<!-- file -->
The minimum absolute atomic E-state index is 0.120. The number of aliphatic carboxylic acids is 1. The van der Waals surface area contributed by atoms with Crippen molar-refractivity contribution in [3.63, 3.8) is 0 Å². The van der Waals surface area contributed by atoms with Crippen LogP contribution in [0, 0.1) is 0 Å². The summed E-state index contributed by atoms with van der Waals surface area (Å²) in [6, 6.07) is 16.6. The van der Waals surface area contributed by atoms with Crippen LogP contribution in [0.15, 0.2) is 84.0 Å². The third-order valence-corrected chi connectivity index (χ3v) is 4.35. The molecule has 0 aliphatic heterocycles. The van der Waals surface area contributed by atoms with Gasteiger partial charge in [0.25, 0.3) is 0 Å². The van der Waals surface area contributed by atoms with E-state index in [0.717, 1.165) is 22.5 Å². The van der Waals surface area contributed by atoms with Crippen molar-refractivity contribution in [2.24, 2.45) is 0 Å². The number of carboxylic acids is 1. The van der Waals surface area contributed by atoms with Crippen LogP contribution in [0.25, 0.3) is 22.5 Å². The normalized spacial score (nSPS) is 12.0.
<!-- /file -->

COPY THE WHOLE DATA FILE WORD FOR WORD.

The minimum absolute atomic E-state index is 0.120. The number of aliphatic carboxylic acids is 1. The van der Waals surface area contributed by atoms with Crippen molar-refractivity contribution in [3.63, 3.8) is 0 Å². The van der Waals surface area contributed by atoms with Crippen LogP contribution in [0, 0.1) is 0 Å². The summed E-state index contributed by atoms with van der Waals surface area (Å²) in [6, 6.07) is 16.6. The van der Waals surface area contributed by atoms with Crippen LogP contribution in [0.15, 0.2) is 84.0 Å². The third-order valence-corrected chi connectivity index (χ3v) is 4.35. The molecule has 0 aliphatic heterocycles. The van der Waals surface area contributed by atoms with Gasteiger partial charge in [0.25, 0.3) is 0 Å². The van der Waals surface area contributed by atoms with E-state index in [0.717, 1.165) is 22.5 Å². The van der Waals surface area contributed by atoms with Crippen molar-refractivity contribution in [2.24, 2.45) is 0 Å². The number of carboxylic acids is 1. The van der Waals surface area contributed by atoms with Crippen LogP contribution in [0.25, 0.3) is 22.5 Å². The normalized spacial score (nSPS) is 12.0.